Functional analysis of NO/cGMP- and PG-E1/cAMP-regulated signaling pathways in platelets and their precursor cells in chronic myeloid leukemia.
Project management at the University of Würzburg:
Myeloproliferative disorders are acute or chronic developing diseases derived from pluripotent stem cells in the bone marrow. Chronic myeloid leukemia (CML) is a frequent form, and patients with CML often show beside the proliferation of myeloid cells in bone marrow and blood, a functional defect in their platelets. Our project characterizes changes in cGMP- and cAMP-regulated signaling pathways in platelets and their precursor cells (CD34+ stem cells and megakaryocytes) of CML patients. In all (n=9) until now investigated CML patients identical changes in NO/cGMP-regulated signaling pathways could be found. Most prominently was a loss of cGMP-dependent protein kinase (cGMP-PK). Although these signaling pathways are known to regulate cell growth and cell differentiation in a variety of cell types, their function and regulation in platelet precursor cells is still unclear.We postulate that the selective loss of cGMP-PK in these cells contributes to the pathogenesis of CML and accompanying cardiovascular diseases. Therefore, we investigate proliferation, differentiation and gene expression in CD34+ stem cells and megakaryocytes of control persons and CML patients. These investigations will be complemented by the analysis of a mouse model with a deficient cGMP-signaling pathway (knock out of the cGMP-PK substrate VASP) that reveals megakaryocyte hyperplasia in the bone marrow. Characterization of these mechanisms might identify new therapeutical and diagnostic possibilities in hematologic, hemostatic and cardiovascular diseases.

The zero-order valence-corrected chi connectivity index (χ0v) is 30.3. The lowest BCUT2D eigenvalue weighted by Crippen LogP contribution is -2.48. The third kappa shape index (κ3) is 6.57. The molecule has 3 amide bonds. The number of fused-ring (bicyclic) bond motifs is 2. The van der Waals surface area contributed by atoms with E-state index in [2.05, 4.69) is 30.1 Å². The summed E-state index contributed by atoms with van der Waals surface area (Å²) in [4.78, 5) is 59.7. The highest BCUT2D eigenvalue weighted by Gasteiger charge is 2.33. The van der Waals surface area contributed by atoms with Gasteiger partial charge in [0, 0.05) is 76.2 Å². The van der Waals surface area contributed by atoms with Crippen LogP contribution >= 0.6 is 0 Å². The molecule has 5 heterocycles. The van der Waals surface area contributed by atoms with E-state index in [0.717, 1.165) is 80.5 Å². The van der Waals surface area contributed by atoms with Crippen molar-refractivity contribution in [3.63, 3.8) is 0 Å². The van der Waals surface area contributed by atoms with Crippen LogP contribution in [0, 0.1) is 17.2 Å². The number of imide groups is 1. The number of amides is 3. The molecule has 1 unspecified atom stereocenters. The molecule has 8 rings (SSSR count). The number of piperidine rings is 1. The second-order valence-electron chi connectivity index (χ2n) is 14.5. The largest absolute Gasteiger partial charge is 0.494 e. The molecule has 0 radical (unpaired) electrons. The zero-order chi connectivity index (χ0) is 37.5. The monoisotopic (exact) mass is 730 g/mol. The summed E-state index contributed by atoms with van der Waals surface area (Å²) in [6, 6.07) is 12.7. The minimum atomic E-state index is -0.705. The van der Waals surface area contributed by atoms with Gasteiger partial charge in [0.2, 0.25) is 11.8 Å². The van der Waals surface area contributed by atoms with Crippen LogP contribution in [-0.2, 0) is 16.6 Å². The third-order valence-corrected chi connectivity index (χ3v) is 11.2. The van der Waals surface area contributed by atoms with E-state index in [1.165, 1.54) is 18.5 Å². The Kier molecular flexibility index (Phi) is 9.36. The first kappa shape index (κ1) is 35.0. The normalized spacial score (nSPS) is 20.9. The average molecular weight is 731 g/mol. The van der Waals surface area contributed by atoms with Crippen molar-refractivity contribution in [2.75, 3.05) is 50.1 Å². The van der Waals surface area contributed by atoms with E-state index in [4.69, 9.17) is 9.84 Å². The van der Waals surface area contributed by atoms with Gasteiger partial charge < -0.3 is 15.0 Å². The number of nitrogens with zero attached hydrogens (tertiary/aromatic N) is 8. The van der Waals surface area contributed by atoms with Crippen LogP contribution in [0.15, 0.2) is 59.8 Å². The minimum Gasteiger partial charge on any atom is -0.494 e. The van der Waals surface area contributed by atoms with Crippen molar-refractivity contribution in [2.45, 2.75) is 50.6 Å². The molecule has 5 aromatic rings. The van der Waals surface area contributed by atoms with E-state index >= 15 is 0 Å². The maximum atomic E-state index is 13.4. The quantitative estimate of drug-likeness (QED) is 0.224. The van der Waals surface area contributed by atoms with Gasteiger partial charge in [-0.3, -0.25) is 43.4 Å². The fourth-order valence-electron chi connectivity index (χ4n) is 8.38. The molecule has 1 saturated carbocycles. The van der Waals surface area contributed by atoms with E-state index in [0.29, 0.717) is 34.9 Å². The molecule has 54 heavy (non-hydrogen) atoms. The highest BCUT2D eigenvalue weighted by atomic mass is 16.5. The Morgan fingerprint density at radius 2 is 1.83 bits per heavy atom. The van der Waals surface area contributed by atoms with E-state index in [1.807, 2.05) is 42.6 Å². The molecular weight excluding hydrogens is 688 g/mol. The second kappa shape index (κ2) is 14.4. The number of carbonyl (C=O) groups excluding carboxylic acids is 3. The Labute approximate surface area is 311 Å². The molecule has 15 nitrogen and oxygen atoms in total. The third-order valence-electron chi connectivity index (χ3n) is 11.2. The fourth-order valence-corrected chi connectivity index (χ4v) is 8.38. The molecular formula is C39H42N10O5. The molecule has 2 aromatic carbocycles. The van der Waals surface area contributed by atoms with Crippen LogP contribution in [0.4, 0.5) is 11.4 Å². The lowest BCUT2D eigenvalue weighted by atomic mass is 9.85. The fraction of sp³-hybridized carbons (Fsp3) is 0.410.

Projekt period: from 07.2000 to 04.2004